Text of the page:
Friday, February 22, 2008

Notorious (1946)

I first saw this film at a revival film festival while a college student. Must have been almost 25 years ago.

What struck me most was how my heart beat when Alexander found Alicia in the wine cellar and reached to kiss her hands. She threw them around his neck in a mock show of exuberant affection, successfully hiding they key of betrayal clinched in her palm. I grew up in a world of Star Wars special effects, watching movies in theaters wired with the type of THX sound that made the whole venue vibrate. So, it amazed me that such a small moment, in a film made 17 years before my birth, could still excite me so. I not only felt the supsense, but shared Alicia's fear and her turmoil.

Of course, more than excitement, this film is about romance. For some reason, Casablanca never did it for me. I don't think I ever trusted Ilsa. I know I never forgave her. Maybe that's because I never witnessed her pain at losing Rick for myself and I didn't fully believe her when she described it. In Notorious, by contrast, Alicia's loss is palpable. I think I bought everything I knew about Cary Grant from other movies into my reading of Devlin. I knew how silly, funny, tender and nimble he could be from Arsenic and Old Lace and Penny Serenade, to the Awful Truth. So, when I looked at Devlin, I saw through him. I simply assumed that inside he was all the other things I'd seen Cary Grant be before. When he treated her like a prostitute, bit into Alicia's soul with his cruel words, I felt all the love and hurt he was repressing and knew his inner struggle.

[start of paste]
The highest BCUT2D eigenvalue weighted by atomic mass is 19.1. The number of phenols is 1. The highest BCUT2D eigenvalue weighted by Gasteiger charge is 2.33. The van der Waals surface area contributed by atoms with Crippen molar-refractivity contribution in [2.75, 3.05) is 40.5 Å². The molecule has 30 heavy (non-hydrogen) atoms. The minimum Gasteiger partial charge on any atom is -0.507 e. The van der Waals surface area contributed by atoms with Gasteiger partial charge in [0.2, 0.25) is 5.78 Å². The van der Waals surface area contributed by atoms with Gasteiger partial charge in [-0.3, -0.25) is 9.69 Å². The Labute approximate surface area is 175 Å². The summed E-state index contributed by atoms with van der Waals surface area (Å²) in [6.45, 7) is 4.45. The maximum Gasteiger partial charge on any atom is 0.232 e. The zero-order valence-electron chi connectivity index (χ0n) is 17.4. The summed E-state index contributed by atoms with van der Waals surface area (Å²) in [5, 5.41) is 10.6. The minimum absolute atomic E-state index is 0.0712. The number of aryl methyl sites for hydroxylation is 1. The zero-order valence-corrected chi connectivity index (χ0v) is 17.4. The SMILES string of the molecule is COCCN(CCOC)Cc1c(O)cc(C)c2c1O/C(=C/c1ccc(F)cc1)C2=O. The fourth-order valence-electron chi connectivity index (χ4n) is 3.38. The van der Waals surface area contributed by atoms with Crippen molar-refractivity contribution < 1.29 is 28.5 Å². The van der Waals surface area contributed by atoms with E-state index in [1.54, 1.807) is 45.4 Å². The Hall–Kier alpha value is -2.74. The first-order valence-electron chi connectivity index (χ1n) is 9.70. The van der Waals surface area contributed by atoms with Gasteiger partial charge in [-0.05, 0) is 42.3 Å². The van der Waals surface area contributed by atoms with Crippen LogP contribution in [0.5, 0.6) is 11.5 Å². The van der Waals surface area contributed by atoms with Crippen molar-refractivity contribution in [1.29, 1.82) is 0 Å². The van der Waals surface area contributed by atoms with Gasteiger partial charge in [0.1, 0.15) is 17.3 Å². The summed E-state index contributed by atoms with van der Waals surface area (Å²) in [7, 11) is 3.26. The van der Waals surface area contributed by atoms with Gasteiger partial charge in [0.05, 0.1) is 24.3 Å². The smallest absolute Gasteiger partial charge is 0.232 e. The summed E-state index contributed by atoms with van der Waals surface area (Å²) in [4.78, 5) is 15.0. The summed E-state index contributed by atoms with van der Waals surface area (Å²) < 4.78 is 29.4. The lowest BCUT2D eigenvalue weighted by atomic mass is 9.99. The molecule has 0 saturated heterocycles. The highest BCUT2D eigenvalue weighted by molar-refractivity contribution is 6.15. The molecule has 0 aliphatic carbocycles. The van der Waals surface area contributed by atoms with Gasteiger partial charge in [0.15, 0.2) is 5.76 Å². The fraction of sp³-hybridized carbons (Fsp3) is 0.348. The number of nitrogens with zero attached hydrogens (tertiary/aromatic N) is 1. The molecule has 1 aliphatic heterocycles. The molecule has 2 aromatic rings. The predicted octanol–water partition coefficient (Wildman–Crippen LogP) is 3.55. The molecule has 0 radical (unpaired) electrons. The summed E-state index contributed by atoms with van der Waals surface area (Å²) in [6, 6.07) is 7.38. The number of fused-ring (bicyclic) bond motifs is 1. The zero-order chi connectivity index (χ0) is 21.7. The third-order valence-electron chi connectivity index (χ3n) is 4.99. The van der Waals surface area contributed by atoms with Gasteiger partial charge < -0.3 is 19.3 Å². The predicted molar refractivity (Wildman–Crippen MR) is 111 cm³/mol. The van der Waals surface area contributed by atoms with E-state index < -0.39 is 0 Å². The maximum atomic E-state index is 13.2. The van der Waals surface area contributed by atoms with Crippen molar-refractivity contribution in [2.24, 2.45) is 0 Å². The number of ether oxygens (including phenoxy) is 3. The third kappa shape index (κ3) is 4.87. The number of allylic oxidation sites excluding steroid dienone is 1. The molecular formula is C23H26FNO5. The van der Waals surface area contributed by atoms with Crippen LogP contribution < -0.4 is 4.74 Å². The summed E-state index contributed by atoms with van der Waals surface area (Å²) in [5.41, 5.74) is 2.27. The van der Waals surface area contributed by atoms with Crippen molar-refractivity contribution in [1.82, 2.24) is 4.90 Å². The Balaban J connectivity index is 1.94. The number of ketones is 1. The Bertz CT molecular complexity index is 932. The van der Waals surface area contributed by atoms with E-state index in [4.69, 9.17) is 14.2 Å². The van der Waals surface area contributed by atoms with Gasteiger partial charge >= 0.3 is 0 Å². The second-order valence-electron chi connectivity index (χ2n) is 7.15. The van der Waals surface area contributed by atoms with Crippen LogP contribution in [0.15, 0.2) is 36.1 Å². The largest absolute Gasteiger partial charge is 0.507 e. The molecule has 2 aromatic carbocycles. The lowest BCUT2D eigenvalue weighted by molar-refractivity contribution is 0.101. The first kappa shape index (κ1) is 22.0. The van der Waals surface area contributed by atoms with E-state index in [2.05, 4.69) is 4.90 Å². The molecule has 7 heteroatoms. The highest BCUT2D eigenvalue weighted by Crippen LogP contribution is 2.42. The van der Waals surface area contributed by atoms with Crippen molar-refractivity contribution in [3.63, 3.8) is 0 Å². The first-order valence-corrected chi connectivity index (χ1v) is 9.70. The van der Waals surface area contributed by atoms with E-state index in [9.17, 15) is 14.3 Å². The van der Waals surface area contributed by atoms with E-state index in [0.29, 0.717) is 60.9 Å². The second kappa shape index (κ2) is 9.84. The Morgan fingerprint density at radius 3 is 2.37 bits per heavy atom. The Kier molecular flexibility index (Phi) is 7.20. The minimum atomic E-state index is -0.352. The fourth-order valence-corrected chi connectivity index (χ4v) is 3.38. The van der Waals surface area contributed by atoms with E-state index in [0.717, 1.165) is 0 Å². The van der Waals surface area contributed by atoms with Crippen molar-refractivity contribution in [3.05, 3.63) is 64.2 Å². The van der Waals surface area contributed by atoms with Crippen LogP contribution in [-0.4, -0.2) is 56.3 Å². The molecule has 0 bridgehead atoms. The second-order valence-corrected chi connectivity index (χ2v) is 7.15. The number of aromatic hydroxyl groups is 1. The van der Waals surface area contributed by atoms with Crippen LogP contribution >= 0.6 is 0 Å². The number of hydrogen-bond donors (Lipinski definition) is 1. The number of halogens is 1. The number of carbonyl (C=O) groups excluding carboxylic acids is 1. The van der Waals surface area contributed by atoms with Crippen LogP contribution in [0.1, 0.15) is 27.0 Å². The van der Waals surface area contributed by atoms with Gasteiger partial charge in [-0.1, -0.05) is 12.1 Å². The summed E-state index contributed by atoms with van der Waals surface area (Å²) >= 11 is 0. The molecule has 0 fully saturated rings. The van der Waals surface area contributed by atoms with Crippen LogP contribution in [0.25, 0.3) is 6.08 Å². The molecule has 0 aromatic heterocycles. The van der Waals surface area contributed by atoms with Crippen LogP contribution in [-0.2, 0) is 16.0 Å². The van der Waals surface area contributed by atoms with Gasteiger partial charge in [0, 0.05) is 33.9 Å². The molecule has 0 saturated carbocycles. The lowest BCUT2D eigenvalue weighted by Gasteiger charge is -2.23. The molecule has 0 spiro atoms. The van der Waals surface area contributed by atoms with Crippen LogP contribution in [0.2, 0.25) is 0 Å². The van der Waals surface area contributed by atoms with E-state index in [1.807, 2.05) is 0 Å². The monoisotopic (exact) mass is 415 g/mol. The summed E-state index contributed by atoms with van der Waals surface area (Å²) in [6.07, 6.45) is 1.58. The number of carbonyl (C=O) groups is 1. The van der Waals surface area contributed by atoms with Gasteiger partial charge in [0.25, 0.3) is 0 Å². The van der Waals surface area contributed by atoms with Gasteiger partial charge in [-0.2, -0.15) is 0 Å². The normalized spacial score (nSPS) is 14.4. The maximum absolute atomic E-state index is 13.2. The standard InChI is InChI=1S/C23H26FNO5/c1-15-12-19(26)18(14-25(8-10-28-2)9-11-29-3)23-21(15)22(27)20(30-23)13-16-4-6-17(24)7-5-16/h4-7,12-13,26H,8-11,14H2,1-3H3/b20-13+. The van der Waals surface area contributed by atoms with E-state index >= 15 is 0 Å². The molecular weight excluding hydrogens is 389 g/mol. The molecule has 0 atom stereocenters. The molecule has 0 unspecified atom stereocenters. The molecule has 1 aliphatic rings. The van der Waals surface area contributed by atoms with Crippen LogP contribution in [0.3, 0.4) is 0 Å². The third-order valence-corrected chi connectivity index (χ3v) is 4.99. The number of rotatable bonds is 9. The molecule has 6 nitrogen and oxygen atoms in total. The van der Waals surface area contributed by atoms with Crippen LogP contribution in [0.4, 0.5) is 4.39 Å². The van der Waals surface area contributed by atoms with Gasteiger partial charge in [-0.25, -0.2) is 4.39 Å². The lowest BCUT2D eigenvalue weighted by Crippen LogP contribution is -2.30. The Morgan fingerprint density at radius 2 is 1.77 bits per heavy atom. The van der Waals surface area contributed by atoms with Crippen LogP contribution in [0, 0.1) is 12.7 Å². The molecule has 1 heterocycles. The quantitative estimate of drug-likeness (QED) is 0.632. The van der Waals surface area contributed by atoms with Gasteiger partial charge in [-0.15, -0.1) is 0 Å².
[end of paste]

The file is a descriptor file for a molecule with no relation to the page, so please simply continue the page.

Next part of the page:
Cary's character doesn't have an arc in Notorious as he does in An Affair to Remember. We don't see him in love and then in betrayal, so we can't really assess the contrast. In Affair, we watch Nickie harden himself, to hide the pain he felt when Terry failed to meet him at the top of the Empire State Building. We don't witness the hardening process in Notorious. By the time we meet T. R. Devlin, he's already cold and accusing, already been burned.

Devlin was so unbending and cool throughout the movie, that his softness in the final minutes when he clutches Alicia to his cheek would not have been enough for me. The final tenderness would not have mitigated his previous harshness or blunted his bitter words. It could not have made up for or melted the icy perception he'd created in the movies first 90 minutes, had I not seen Devlin as Cary Grant from all those movies past, and known exactly what was lurking inside, all the things Devlin was withholding from Alicia.

I brought all of my Cary Grant experiences with me to my viewing of Notorious and they created the facets of Devlin's personality that were only hinted at onscreen. So, when Devlin rejected her, I knew everything that she was missing, every gaze, laugh and caress suppressed. That's why my heart broke with hers.

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